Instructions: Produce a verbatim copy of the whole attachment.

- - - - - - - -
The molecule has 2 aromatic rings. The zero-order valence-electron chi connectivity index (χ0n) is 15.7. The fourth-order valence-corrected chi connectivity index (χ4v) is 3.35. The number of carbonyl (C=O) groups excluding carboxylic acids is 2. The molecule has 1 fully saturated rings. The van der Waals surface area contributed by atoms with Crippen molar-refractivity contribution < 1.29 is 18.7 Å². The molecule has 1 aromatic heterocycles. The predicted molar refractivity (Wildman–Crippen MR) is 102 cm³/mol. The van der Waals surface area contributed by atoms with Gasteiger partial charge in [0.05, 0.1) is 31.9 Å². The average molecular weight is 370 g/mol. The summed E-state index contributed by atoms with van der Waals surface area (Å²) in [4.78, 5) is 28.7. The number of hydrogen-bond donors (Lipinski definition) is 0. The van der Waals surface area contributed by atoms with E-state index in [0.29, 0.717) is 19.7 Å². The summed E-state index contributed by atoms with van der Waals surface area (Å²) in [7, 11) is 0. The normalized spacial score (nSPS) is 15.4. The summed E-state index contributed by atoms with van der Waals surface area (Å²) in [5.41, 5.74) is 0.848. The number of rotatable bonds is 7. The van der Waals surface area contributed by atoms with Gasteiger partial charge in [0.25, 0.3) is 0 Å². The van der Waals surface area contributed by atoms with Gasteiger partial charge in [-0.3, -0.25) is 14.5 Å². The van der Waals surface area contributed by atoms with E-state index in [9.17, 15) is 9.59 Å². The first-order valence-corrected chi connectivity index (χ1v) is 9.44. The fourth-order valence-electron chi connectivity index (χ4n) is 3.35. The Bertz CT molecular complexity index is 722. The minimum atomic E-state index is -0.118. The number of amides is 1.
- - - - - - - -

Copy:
The molecule has 2 aromatic rings. The zero-order valence-electron chi connectivity index (χ0n) is 15.7. The fourth-order valence-corrected chi connectivity index (χ4v) is 3.35. The number of carbonyl (C=O) groups excluding carboxylic acids is 2. The molecule has 1 fully saturated rings. The van der Waals surface area contributed by atoms with Crippen molar-refractivity contribution < 1.29 is 18.7 Å². The molecule has 1 aromatic heterocycles. The predicted molar refractivity (Wildman–Crippen MR) is 102 cm³/mol. The van der Waals surface area contributed by atoms with Gasteiger partial charge in [0.05, 0.1) is 31.9 Å². The average molecular weight is 370 g/mol. The summed E-state index contributed by atoms with van der Waals surface area (Å²) in [4.78, 5) is 28.7. The number of hydrogen-bond donors (Lipinski definition) is 0. The van der Waals surface area contributed by atoms with E-state index in [0.29, 0.717) is 19.7 Å². The summed E-state index contributed by atoms with van der Waals surface area (Å²) in [7, 11) is 0. The normalized spacial score (nSPS) is 15.4. The summed E-state index contributed by atoms with van der Waals surface area (Å²) in [5.41, 5.74) is 0.848. The number of rotatable bonds is 7. The van der Waals surface area contributed by atoms with Gasteiger partial charge in [0.25, 0.3) is 0 Å². The van der Waals surface area contributed by atoms with Gasteiger partial charge in [-0.3, -0.25) is 14.5 Å². The van der Waals surface area contributed by atoms with E-state index in [9.17, 15) is 9.59 Å². The first-order valence-corrected chi connectivity index (χ1v) is 9.44. The fourth-order valence-electron chi connectivity index (χ4n) is 3.35. The Bertz CT molecular complexity index is 722. The minimum atomic E-state index is -0.118. The number of amides is 1.